To the best of my knowledge, Mar has an undergraduate degree, not a post-grad. Duterte, therefore, will have to do the slapping if he so chooses, instead of being slapped. But while degrees are helpful and look good in one’s professional resume, a real intellectual ought to be able to rise above, or even without, academic credentials.
The critical word here is “rise. Both must rise. Mar must rise out of his “burgis” (bourgeois) mold and image, and Duterte must rise from being a mere cuss word to being a genuine light to the masses. Mar will not be helped by any of the inane TV ads that try to picture him as someone he is not; Duterte should be able to project himself not only as someone who represents the frustration of the masses but above all as someone who seeks to raise their vision of the nation and themselves.
To many analysts, B. S. Aquino 3rd has been the most unworthy president in the nation’s history, bar none. We cannot afford to have a new president who will make us miss this incompetent megalomaniac after he is mercifully gone. The trouble though is that although we had to wait for Aquino to get to Malacañang to see if he was sane, “Digong” seems determined to convince everybody that they don’t have to wait for him to get there.
After listening to him curse the Pope, brag about his polyamorous sexual exploits, casually voice support for the highly controversial Bangsamoro political entity, for same-sex “marriage,” and other things, some people who would insist on subjecting PNoy to a psychiatric test now seem ready to propose an exorcism for the “macho” candidate. But such seems to be Duterte’s impact on the 2016 elections that one cannot seem to say any negative thing about him without provoking an impassioned reaction from an unexpected bystander.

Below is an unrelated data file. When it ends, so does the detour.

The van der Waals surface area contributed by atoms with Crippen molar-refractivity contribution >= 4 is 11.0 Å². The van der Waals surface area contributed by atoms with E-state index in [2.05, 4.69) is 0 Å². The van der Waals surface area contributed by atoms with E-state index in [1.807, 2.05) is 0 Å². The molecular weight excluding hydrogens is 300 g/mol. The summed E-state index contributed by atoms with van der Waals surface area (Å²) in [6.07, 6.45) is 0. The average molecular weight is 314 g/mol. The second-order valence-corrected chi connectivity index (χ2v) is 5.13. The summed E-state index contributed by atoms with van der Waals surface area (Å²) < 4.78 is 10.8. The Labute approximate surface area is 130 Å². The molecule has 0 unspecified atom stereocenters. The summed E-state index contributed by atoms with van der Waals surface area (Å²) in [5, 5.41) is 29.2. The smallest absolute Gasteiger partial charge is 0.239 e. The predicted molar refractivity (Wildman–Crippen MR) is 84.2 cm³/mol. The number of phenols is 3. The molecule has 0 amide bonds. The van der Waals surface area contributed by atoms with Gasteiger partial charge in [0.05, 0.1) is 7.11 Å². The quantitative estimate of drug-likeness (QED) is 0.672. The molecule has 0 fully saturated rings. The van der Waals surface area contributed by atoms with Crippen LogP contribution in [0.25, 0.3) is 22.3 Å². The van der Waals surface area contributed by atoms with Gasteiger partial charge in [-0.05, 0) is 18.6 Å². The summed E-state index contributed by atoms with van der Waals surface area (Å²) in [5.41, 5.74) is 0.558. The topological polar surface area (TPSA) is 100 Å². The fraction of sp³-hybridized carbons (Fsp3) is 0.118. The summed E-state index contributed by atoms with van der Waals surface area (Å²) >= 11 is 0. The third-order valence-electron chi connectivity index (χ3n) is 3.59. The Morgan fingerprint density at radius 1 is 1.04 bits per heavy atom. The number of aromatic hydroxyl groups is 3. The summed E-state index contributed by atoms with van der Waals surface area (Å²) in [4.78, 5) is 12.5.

Duterte’s merits or lack thereof will not be settled here. Duterte has to make his best qualities known to as many people as possible. But he must educate himself and others on the basic issues about governance and nation-building. He must help un-confuse our highly confused population. For instance, many like Duterte because he is supposed to be a “brave” leader. But they cite his reported “brutality” as the shining proof of his bravery and courage. The unschooled and unlettered must be made to see that just as civility is not weakness, brutality is neither courage nor strength.
Many others like him because he promises to shift to a federal and parliamentary government, which they believe is an improvement upon the presidential unitary system. Again, the unschooled and the unlettered and even the college educated must be made to see that such change requires an amendment or revision of the Constitution, and it is Congress and the Filipino people, not the President, that can propose such amendment or revision. There are a few other issues. In short, he must tell his supporters that he is running for President only, not for Superman.
He must be forthright and candid enough to declare that his crimes and sins, which he must atone and do penance for, are not at all qualifications for high office, which make him worthier than the others. They are proof that he is as human flawed and as imperfect as anybody else, but that because he wants to serve, he promises to make sure that any reform he wants to see for his country and people will first begin with himself.